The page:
Hasegawa Ki-84 "Frank"
Kit Number: B18
Price: Currently, $9.00 retail
Media: Injected Plastic
Decals: Two Versions, one bare metal, one camo
Date of Review: 10 February
Review and Photos by: Scott Van Aken
The Kawasaki Ki-84 was undoubtedly one of the finest fighters produced for the Japanese Army during WWII. It was an aircraft, that was able to compete on equal footing with the best the Allies had to offer by the end of the war. Unfortunately, it was saddled with all the problems that befell the Japanese aero industry in the last years of the war; poor quality workmanship and unreliable parts. This combined with inexperienced pilots meant that few 'Hayate's were able to be successfully used.
This Hasegawa kit was built in 1988 straight from the box. As you can see from the photo, this is one of Hasegawa's pre-engraved panel line aircraft originally released in the late 1970's. It, along with its contemporaries; the P-40E/N, P-47D and J2M3 in this scale are still excellent quality kits. The molding is precise, the transparencies thin and crisp, and the decals, while a bit thick, are a breeze to apply and settle well with no additional solutions required.
This is one kit on which I used almost no putty. What little I did use was on the fuselage and underwing mating surfaces. The interior is relatively complete with seat, stick and instrument panel (a decal is used). The engine is beautifully done and reacts well to a bit of dry brushing when finished. The kit comes with underwing drop tanks and if you install them, you need to punch out the holes in the lower wing to accept them.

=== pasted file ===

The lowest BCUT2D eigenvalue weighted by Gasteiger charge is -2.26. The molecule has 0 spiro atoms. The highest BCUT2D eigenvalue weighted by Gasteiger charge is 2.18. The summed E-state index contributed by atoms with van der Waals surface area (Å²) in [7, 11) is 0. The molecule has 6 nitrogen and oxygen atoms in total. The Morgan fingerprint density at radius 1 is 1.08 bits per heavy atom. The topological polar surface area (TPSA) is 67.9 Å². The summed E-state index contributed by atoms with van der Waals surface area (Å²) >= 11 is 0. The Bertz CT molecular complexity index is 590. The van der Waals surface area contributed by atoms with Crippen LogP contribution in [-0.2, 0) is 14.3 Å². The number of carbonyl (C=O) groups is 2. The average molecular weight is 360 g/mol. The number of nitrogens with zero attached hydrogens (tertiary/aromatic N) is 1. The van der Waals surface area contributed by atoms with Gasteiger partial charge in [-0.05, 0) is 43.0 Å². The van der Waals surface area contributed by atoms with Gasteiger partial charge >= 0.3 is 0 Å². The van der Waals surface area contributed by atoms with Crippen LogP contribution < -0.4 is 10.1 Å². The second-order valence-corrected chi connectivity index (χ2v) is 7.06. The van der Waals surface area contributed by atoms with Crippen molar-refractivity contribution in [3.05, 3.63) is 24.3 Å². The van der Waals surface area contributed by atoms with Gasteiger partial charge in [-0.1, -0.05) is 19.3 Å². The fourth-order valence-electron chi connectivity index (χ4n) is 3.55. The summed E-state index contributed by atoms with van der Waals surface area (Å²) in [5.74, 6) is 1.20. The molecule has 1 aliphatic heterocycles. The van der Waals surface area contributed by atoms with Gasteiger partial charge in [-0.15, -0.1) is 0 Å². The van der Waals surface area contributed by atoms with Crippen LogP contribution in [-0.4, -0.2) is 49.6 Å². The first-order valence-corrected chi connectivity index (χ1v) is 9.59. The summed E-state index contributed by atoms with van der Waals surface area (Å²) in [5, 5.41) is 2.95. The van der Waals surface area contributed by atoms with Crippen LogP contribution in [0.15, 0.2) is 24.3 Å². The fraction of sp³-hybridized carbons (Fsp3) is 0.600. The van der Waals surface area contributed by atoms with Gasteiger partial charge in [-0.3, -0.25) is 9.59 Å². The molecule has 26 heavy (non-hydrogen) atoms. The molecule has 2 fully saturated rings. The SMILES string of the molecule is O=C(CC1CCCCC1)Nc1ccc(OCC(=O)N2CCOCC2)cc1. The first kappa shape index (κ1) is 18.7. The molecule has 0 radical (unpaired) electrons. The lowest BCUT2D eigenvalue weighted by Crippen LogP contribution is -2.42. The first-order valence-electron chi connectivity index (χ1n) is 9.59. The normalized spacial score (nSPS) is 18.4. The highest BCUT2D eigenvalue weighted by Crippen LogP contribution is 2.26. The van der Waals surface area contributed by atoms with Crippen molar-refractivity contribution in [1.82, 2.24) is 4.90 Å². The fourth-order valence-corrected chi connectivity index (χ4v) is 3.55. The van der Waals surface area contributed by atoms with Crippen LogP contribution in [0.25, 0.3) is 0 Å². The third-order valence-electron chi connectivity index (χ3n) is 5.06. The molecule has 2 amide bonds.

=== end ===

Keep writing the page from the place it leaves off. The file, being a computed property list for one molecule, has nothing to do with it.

Other than the fuselage, the only other part that needs painting is the anti-glare panel. This can be represented with black decal if you wish to avoid painting, but the front part of the cowling does need to be painted as no decal will properly conform to this area. Testor's Aluminum Metallizer was used on the outside of the aircraft while Aotake Blue was (incorrectly it seems) used on the interior and wheel wells. The subject of Japanese interior and wheel well color is one that could easily take a book and this is an area that is not well researched outside Japan. Those of us interested in these things could use a well written tome as the now standard (and highly sought) books by Thorpe are 30 years in age and much new information has been surfaced since 1968. I did use kit decals on this aircraft which consist of the nice, blue 'swoop' of the 29th Sentai.
A highly recommended kit, and the best in this scale. Actually, it is probably the only one currently available in 1/72 as the other one by Tamiya is quite ancient and, due to all the operating features, more of a toy than a scale model.
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